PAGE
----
Source: Jana Kingsford
This little quote of mine went viral and here’s my video explaining it and how it works for EVERYTHING!
And all the other things I can use with this quote.
Leverage is not something you find, it’s something you create.
Success is not something you find, it’s something you create.
Health is not something you find, it’s something you create.
Creation is not something you find, it’s something you create.
Productivity is not something you find, it’s something you create. ‘
Habit is not something you find, it’s something you create.
Balance is not something you find, it’s something you create.
How to Create a Balanced Life: 9 Tips to Feel Calm and Grounded
“Happiness is not a matter of intensity but of balance, order, rhythm and harmony.” ~Thomas Merton
As a Libra, my sign is the scale, which signifies balance. I’m not sure how much my “signage” plays into my desire to live a balanced life, but I do know that the more balanced I feel, the more free I feel.
In my work I am often reminded that what works for some people does not necessarily work for others; and that one person’s idea of balance may not constitute anything remotely balanced from another person’s perspective.
So I wanted to address the various elements of life that can require balancing and offer some suggestions to find the mix that works best for you.
To start, what does it mean to be balanced?
To me, it means that you have a handle on the the various elements in your life and don’t feel that your heart or mind are being pulled too hard in any direction. More often than not, you feel calm, grounded, clear-headed, and motivated.
How do you find your balance?
The elements in life that require the most balancing can be divided into two categories: internal and external. Oftentimes, people focus on one more than the other.
For example, you may find that you focus on external things, like work, relationships, and activities, and that you pay very little attention to what is going on inside your heart and mind.
On the other hand, you may find that you spend so much time being self reflective that you sometimes miss out on the experience of living.
Other people may be fairly balanced between the two but might want to balance out some specific elements within each category; so I created this little outline to help us better understand the beneficial components on both ends of each spectrum.
Internal (Mind, Heart, Health)
- Mind: Challenging yourself intellectually vs. creating opportunities for your mind to rest
- Heart: Giving love vs. receiving love
- Health: Eating, drinking, exercising properly vs. resting and treating yourself to some extra yummies
External (Work, Social, Family, Fun)
- Work: Pushing yourself to achieve goals vs. seeing the bigger picture and enjoying the ride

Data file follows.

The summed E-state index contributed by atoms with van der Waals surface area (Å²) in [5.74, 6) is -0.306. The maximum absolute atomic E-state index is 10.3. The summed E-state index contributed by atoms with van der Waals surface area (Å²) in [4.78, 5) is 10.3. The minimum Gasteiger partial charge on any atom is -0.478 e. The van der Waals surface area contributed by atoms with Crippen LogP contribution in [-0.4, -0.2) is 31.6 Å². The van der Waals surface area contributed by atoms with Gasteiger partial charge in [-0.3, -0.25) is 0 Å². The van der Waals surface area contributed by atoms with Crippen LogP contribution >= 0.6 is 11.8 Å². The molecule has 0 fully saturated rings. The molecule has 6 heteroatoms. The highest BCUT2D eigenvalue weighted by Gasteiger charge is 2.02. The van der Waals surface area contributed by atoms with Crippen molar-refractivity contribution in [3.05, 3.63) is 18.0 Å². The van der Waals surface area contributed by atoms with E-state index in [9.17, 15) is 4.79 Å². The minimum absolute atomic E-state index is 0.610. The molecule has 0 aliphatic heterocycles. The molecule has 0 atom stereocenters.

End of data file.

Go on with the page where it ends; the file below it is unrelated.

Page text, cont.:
- Social: Satisfying your social desires vs. taking time for yourself
- Family: Fulfilling your familial responsibilities vs. creating healthy boundaries
- Fun: Allocating time for things you enjoy doing vs. making sure you don’t overdo it
As you can see, both ends of each spectrum are actually positive; but if either side is taken to an extreme, something that is intended to be positive can end up being detrimental.
It’s helpful to check in with yourself to see if you feel balanced.
If you feel pulled in any one direction and uneasy about it, these steps may help you get your life aligned:
Take some time to really look at your life, your state of mind, and how you’re feeling. Be honest with yourself and notice the areas of your life that you’re neglecting.
Notice if you’re leaning more toward an internal or external focus, or if there are areas within each category that you would like to be more balanced.
3. Set Goals.
Look at the outline to help you decide which ways you want to balance your life. Make a list.
4. Plan Tasks.
Make a list of daily, weekly, and monthly tasks that you will need to do to achieve each of these goals. What have you tried in the past? Did it work? If not, what can you do differently?
What is the most important thing you’ve accomplished in the past? How did you stay focused toward this goal? How did you handle your fears, doubts, anxieties, worries, and negative self-talk? How does it feel to know that you accomplished the goal in spite of these parts of yourself?
What is your inner “stuff” that will try to keep you from sticking to your plan (fears, worries, doubts, negative self talk)? Can you specify the things you will say to yourself to push you off track? (For example: “Just one more bite, I’ll start eating better tomorrow”) Make a list.
What do you need to remember in those times? What are things you can say to that self-sabotaging part of yourself? Be kind to yourself. Balance won’t feel good if you’re cruel to yourself in creating it!
Is there a person or a tactic you can use to keep yourself supported, motivated, and focused in those hard times? I highly recommend connecting and sharing your inner process with someone. Find someone who can help you challenge your inner demons, and celebrate your little accomplishments.
Just like accomplishing any goal in life, it takes time and effort to overcome your habitual patterns and create new ones. If you stay on track with this detailed and intentional process for three whole months, then there is a good chance you will create new habits to enjoy a more balanced life going forward!
About the Author
Jasmin Tanjeloff, LMHC is a licensed psychotherapist. She integrates psychology with eastern practices to help people minimize anxiety, sadness, body image concerns, work difficulties & relationship issues to feel balanced, peaceful & empowered. To schedule a session visit www.JasminBalance.com.